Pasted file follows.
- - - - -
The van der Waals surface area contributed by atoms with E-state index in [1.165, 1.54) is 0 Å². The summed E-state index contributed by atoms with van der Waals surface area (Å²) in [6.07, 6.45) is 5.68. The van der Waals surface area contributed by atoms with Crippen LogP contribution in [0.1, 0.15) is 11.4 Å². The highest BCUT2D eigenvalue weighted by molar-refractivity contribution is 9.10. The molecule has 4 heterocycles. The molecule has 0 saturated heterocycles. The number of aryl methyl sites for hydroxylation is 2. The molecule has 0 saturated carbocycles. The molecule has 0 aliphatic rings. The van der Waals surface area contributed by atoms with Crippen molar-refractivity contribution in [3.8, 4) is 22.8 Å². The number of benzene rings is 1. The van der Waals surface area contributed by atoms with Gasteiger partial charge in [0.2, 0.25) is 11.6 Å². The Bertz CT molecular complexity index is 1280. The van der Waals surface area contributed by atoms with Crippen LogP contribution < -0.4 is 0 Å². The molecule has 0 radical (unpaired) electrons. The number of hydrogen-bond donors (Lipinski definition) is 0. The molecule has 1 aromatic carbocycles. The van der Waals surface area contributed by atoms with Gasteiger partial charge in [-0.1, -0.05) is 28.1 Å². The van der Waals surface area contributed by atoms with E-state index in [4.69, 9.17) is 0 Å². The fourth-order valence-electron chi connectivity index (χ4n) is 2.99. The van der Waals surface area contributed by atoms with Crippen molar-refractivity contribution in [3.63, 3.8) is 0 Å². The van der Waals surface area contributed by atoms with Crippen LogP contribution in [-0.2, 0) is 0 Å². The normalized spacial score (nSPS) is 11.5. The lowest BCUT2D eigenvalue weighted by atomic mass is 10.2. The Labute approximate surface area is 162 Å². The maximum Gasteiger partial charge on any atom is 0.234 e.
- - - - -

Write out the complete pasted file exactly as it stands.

The van der Waals surface area contributed by atoms with E-state index in [1.165, 1.54) is 0 Å². The summed E-state index contributed by atoms with van der Waals surface area (Å²) in [6.07, 6.45) is 5.68. The van der Waals surface area contributed by atoms with Crippen LogP contribution in [0.1, 0.15) is 11.4 Å². The highest BCUT2D eigenvalue weighted by molar-refractivity contribution is 9.10. The molecule has 4 heterocycles. The molecule has 0 saturated heterocycles. The number of aryl methyl sites for hydroxylation is 2. The molecule has 0 saturated carbocycles. The molecule has 0 aliphatic rings. The van der Waals surface area contributed by atoms with Crippen molar-refractivity contribution in [3.8, 4) is 22.8 Å². The number of benzene rings is 1. The van der Waals surface area contributed by atoms with Gasteiger partial charge in [0.2, 0.25) is 11.6 Å². The Bertz CT molecular complexity index is 1280. The van der Waals surface area contributed by atoms with Crippen LogP contribution < -0.4 is 0 Å². The molecule has 0 radical (unpaired) electrons. The number of hydrogen-bond donors (Lipinski definition) is 0. The molecule has 1 aromatic carbocycles. The van der Waals surface area contributed by atoms with Gasteiger partial charge in [-0.1, -0.05) is 28.1 Å². The van der Waals surface area contributed by atoms with E-state index in [4.69, 9.17) is 0 Å². The fourth-order valence-electron chi connectivity index (χ4n) is 2.99. The van der Waals surface area contributed by atoms with Crippen molar-refractivity contribution in [3.63, 3.8) is 0 Å². The van der Waals surface area contributed by atoms with Crippen LogP contribution in [-0.2, 0) is 0 Å². The normalized spacial score (nSPS) is 11.5. The lowest BCUT2D eigenvalue weighted by atomic mass is 10.2. The Labute approximate surface area is 162 Å². The maximum Gasteiger partial charge on any atom is 0.234 e.